3 Reasons Your Boss Should Want You to Work from Home
Telecommuting can offer workers more flexibility, a greater feeling of independence, and the ability to work from anywhere in the world. It’s not just great for you, the employee, either; it can offer real advantages for your employer, as well. If you’re trying to convince your boss to let you work from home now and then, you’ll want to focus on the ways that letting you telecommute benefits your team and the company as a whole.
(Photo Credit: David Martyn Hunt/Flickr)
1. Greater Job Satisfaction
In January of this year, Leadership IQ published a survey that reported people are 87 percent more likely to love their job if they are telecommuters. This isn’t because they secretly like to slack off, either: when asked, 71 percent of remote employees said that being considered average in their work was a terrible thought. Keeping their team happy and motivated should be of prime importance to effective managers, so as to limit turnover and facilitate better performance. Even if it’s just one or two days a week, working from home could make you a more satisfied worker.
If that argument doesn’t move your boss, this one might: research from Brigham Young University found that workers who enjoyed a combination of telecommuting privileges and flex-time were able to put in more hours per week before reporting work-life balance disturbances. Another study out of Stanford showed that telecommuters work longer hours and take fewer breaks than those who work in the office.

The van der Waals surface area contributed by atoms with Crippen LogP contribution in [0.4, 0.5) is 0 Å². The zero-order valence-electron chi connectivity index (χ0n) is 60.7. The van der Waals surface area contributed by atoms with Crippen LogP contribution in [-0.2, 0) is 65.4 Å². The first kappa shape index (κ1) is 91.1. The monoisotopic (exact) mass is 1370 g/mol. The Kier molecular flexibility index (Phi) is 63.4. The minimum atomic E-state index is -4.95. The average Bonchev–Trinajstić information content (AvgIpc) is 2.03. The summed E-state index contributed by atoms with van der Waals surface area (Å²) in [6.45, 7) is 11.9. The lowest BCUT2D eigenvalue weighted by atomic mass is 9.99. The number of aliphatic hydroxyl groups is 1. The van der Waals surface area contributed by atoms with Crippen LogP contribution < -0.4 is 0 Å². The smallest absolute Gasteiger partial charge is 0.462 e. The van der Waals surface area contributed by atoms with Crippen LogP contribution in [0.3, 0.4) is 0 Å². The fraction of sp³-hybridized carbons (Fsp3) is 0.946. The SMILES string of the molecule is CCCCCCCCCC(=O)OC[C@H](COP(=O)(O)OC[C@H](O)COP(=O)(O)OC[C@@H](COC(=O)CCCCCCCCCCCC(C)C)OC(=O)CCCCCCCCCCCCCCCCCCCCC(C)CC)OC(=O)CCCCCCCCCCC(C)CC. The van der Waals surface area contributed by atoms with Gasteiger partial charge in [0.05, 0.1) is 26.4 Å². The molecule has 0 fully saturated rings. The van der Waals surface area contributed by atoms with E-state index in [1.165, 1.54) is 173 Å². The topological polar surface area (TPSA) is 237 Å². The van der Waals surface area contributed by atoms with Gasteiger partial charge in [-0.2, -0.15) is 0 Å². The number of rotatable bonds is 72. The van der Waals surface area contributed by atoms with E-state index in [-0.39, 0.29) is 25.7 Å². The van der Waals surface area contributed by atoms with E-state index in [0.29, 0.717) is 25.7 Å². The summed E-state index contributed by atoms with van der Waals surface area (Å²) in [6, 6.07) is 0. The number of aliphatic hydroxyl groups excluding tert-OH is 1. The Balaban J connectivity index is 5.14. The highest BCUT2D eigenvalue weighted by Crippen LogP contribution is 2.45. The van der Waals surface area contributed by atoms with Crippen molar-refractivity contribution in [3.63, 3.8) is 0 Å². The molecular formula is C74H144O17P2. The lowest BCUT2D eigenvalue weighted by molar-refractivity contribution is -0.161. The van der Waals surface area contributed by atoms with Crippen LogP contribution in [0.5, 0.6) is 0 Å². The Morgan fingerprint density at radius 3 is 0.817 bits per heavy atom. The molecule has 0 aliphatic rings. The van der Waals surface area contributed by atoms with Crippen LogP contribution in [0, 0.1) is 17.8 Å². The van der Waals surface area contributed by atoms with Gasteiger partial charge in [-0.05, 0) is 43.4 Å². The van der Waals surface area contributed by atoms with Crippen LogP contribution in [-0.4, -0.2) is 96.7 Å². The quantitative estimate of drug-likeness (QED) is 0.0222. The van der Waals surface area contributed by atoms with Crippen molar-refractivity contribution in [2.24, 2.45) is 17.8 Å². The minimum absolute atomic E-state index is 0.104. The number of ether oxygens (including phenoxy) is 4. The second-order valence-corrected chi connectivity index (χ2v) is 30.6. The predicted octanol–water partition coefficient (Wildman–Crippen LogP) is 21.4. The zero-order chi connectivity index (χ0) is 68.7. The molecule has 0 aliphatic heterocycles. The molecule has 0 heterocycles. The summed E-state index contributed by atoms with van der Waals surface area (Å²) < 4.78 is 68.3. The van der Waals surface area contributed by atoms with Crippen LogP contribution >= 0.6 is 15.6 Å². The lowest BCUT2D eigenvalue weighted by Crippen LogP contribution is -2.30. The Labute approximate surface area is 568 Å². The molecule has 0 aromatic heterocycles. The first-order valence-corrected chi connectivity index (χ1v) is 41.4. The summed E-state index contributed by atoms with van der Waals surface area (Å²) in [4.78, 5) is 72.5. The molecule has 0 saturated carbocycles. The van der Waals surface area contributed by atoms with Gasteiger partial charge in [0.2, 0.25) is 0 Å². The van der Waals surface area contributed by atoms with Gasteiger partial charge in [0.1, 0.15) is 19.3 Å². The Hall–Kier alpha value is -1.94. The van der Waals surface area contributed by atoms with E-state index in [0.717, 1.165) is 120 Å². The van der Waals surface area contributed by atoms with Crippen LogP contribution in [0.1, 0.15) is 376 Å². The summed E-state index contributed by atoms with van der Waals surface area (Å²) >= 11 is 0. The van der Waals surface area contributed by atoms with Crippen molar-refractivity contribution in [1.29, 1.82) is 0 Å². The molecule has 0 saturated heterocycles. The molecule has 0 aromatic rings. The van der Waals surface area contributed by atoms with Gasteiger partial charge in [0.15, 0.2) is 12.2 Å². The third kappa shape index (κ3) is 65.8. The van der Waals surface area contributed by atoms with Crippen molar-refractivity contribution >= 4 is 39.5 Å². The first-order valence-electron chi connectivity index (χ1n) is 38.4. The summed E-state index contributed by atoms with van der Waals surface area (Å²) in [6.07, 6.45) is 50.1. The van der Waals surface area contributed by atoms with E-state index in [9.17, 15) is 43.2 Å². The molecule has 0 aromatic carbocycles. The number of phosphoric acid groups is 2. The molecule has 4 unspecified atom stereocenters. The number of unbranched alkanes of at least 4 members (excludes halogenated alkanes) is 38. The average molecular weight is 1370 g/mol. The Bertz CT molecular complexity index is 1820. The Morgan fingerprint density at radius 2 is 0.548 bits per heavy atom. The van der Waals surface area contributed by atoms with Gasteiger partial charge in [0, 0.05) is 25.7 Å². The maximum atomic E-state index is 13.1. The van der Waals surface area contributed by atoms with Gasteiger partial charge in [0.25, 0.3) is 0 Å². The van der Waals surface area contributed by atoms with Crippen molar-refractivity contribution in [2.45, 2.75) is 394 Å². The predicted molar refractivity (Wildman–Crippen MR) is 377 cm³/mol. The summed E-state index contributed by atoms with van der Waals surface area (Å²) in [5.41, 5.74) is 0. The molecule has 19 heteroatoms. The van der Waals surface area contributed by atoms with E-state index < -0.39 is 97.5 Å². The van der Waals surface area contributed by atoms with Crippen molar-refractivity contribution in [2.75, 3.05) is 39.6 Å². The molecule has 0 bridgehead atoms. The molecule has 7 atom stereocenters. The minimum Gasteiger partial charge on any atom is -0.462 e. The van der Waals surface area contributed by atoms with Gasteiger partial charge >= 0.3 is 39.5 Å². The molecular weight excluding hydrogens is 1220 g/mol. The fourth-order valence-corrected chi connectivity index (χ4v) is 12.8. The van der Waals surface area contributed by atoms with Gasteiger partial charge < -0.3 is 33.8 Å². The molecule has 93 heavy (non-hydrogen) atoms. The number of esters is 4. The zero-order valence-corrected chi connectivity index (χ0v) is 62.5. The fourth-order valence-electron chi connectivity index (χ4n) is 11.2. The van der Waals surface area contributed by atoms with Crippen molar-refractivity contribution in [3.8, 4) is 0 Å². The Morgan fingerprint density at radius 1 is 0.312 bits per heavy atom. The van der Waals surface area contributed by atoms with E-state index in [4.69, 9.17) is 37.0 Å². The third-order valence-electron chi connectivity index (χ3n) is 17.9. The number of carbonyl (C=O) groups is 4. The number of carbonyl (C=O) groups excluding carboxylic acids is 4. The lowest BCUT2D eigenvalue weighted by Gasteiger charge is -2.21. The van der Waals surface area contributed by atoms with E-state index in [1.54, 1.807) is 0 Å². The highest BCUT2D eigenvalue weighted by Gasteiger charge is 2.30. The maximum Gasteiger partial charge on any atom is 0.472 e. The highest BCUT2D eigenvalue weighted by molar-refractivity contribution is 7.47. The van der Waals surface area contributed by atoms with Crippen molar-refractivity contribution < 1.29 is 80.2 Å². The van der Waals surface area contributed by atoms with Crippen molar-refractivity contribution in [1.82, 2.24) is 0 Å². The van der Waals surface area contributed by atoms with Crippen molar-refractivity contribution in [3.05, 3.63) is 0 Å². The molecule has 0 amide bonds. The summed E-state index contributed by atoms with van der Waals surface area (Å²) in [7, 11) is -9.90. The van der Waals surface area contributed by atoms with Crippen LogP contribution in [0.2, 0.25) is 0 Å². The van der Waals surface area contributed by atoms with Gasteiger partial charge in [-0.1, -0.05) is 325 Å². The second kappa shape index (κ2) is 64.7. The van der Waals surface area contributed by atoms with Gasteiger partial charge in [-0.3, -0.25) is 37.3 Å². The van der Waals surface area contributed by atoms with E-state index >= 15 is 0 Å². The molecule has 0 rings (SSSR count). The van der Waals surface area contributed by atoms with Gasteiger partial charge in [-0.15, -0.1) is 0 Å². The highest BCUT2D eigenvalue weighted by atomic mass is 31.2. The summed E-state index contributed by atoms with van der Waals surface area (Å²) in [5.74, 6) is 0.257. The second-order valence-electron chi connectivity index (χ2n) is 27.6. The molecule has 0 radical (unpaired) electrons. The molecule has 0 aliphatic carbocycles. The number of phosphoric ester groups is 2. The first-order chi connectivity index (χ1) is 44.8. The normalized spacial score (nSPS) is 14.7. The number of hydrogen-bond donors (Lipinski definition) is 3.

2. Cutting Down on Costs
Maintaining a pleasant and safe office environment can get expensive quickly, especially with a growing team. Desk sharing can reduce the office space required, and for a cash-strapped start-up this may make the difference between being able to afford rent or having to reduce costs elsewhere. Utilizing free messaging services like Skype, Google Hangout, and others to conduct meetings, as well as track progress, means management oversight needn’t be negatively affected by remote workers.
3. Fewer Office Bugs
We all know that working when you’re sick is miserable. What’s even worse? Running out of sick days and going into the office, knowing you’re risking your co-workers’ health too.
If you telecommute, you won’t spread your germs to your teammates, and you’ll have the opportunity to rest and recover without necessarily taking a whole sick day for every ailment. For managers, this can be a big win. It’s frustrating to have a project delayed because of a sick team, and your boss would probably prefer not to have to answer difficult questions after missing their own deadlines.
Tell Us What You Think
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